Finland’s most well known filmmaker is arguably Aki Kaurismäki. The idiosyncratic storyteller is at it again with Fallen Leaves, one of his slighter works, but also one of his gentlest. Despite a downbeat setting and the looming specter of the war in Ukraine, this is an ultimately hopeful love story. Now, it’s done in Kaurismäki’s peculiar manner, but nothing here should prevent it from being a small scale indie success.
Fallen Leaves is about as small as it gets, and while it’s a comedy, the humor is on the very mild side. Mostly, it’s observational, letting us spend time with two people who have all but given up, not just on love, but on a happy life in general. Kaurismäki keeps things relatively dry, but never moribund, which makes a huge difference.
Ansa (Alma Pöysti) and Holappa (Jussi Vatanen) are a pair of lonely souls in Helsinki, going about their lives without much in the way of happiness or purpose. She works in grocery store, going home to her nearly empty apartment with spoiled food she was meant to throw out, sitting in silence while her radio plays news of the war in Ukraine. He works various manual labor jobs, getting fired for drinking on the job. One day, the sad folks meet at a karaoke bar they’ve each attended with co-workers. Could a romance be blooming? Well, not so fast.
Whatever path to happiness they might finally be on is almost immediately met by obstacles. First, he loses her phone number after they go on a date to the movies. There’s a mistaken home address for a dinner date, as well as his alcoholism, which she requires him to deal with. As he retreats, she takes in a stray dog. They remain on each other’s minds, however, meaning that a third act reunion is always looming as a possibility…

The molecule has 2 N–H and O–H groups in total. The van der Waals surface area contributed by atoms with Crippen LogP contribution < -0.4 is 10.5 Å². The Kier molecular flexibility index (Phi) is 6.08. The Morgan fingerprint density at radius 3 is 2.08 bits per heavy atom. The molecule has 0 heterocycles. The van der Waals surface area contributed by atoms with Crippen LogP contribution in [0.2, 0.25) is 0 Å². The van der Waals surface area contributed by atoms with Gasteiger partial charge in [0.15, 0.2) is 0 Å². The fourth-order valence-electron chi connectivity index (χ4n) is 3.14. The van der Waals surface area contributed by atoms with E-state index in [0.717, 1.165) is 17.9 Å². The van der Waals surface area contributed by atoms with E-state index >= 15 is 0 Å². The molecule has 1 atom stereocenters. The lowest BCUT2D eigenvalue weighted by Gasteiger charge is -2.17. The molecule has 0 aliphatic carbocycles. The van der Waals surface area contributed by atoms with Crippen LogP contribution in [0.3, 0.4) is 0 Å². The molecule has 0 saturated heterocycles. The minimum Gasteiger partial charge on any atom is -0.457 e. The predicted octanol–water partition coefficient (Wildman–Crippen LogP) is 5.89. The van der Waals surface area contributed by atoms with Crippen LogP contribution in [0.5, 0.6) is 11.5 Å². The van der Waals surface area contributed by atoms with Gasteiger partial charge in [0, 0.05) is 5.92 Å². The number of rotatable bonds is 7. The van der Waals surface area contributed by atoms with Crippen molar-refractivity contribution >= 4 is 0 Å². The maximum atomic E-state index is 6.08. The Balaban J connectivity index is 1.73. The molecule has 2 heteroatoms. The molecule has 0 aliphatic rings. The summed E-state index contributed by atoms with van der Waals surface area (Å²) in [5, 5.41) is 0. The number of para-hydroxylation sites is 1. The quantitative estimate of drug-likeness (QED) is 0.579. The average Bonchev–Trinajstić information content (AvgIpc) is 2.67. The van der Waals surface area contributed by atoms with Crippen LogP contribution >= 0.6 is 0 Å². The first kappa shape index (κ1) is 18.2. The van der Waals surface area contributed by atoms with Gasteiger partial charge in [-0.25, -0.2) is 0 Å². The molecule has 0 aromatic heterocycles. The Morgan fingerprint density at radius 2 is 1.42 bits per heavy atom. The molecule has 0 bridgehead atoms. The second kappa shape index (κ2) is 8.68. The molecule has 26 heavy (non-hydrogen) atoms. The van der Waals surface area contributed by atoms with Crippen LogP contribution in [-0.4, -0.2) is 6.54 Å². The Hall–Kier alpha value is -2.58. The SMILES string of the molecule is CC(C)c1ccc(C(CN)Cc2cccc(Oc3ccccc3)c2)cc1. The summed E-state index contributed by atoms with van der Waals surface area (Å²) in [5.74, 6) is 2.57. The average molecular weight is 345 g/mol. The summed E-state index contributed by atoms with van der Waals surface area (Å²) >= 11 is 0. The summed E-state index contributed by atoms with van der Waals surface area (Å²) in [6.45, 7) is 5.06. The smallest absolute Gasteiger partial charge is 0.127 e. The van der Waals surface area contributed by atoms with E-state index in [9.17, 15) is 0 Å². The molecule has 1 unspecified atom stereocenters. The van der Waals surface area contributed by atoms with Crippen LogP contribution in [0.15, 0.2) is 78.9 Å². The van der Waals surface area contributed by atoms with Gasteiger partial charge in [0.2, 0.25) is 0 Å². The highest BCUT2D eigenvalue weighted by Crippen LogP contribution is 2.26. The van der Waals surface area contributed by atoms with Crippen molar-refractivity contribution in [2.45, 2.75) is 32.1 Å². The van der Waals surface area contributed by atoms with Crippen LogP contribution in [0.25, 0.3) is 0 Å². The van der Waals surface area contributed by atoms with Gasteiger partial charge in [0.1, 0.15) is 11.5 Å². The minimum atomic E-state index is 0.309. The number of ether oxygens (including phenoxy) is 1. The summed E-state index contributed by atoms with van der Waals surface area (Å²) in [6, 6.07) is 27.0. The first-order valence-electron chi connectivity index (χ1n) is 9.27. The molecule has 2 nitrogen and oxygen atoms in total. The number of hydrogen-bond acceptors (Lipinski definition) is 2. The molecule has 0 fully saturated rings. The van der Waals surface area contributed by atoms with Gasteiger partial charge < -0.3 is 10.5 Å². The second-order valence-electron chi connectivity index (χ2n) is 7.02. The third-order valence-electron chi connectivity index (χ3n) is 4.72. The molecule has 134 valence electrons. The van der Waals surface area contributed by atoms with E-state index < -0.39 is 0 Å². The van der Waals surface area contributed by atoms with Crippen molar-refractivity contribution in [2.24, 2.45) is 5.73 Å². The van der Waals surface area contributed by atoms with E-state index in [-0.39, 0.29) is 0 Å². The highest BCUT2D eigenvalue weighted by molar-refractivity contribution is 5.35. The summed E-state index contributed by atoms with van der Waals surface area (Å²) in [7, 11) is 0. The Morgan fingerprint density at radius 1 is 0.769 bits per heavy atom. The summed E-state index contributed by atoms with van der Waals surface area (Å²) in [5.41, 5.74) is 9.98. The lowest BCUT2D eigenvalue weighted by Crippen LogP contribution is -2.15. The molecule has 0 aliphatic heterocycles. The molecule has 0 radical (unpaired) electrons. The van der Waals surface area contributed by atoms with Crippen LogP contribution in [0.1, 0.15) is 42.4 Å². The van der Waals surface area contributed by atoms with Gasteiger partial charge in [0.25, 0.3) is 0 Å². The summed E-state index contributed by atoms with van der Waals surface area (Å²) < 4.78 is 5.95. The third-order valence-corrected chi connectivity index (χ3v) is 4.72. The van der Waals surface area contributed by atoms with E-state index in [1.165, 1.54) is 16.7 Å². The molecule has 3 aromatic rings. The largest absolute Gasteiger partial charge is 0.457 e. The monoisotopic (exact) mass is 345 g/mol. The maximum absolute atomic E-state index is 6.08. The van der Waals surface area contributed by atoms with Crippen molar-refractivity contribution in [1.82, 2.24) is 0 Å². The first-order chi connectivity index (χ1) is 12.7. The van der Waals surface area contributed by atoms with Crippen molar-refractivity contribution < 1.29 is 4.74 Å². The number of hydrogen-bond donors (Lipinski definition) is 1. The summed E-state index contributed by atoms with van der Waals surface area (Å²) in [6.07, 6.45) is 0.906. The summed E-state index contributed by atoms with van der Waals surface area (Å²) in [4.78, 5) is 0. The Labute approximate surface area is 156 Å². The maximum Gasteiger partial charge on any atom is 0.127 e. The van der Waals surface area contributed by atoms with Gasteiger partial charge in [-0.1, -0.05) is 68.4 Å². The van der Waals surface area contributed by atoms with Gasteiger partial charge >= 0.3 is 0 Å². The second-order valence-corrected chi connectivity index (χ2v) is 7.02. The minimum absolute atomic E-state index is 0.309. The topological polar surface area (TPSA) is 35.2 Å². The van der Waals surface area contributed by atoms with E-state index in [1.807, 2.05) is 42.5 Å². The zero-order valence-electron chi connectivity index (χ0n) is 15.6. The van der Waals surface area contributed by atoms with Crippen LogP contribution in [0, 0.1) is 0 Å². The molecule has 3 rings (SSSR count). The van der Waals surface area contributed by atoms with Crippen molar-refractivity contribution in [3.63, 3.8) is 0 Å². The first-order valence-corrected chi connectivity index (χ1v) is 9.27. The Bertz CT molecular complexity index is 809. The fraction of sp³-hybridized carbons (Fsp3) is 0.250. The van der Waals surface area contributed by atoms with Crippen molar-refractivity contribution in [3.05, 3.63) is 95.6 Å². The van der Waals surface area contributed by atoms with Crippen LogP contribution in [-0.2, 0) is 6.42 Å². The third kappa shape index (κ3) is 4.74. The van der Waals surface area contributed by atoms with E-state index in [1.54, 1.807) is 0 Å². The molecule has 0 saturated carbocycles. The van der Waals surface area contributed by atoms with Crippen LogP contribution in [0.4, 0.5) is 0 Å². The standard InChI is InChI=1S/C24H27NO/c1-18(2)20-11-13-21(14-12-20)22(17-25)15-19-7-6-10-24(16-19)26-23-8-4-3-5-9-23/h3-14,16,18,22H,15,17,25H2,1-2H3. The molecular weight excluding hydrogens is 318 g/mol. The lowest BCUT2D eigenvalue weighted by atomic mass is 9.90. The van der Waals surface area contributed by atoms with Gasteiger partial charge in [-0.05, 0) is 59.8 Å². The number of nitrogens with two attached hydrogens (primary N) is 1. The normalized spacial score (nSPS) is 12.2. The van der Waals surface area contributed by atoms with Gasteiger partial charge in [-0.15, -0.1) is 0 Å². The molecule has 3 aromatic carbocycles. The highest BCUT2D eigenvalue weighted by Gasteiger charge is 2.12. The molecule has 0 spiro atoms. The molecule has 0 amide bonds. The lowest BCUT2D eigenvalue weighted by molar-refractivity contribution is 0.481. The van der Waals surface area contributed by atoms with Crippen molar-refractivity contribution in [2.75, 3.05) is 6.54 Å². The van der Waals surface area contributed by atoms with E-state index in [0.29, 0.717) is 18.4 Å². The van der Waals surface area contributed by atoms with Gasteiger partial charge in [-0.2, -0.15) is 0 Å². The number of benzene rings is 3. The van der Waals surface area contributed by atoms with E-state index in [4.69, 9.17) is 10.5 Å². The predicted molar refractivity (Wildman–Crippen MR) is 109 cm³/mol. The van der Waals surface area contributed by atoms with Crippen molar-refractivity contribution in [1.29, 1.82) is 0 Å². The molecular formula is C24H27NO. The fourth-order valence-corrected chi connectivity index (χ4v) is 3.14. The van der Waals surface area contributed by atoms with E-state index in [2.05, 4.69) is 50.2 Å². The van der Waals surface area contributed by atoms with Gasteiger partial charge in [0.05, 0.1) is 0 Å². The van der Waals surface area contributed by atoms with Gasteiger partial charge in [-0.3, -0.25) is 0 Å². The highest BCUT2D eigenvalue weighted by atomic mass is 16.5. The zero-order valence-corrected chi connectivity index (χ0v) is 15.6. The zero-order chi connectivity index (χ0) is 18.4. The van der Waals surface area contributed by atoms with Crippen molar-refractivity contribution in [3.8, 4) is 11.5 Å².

The duo of Alma Pöysti and Jussi Vatanen are surprisingly watchable, even if you often want to shake some sense into them. It’s not that they have searing chemistry, but they come out of their shells around each other. Pöysti and Vatanen show subtle differences, though really do keep the characters consistent. Could they only ever appeal to each other? Perhaps, but therein lies some of the added charm on display. The small cast also includes Janne Hyytiäinen, Martti Suosalo, Alina Tomnikov, and more, but it’s largely a two-hander.
Filmmaker Aki Kaurismäki writes and directs here with deep affection for his flawed protagonists. He makes them odd but not too odd. Flawed but not too flawed. Lovable but not overly huggable. It does make for a thin story, but the characters end up more compelling than you might expect. Bonus points to Kaurismäki for the perfect use of a cute dog. It really ties everything in Fallen Leaves together by the end.
Fallen Leaves isn’t going to blow you away, no pun intended, but you’ll most likely feel satisfied by its conclusion. Especially if you like Kaurismäki, it’s a fair bet that this is going to scratch a very specific indie itch. As an introduction to his style, it works as well. Overall, it just works, despite its small stature.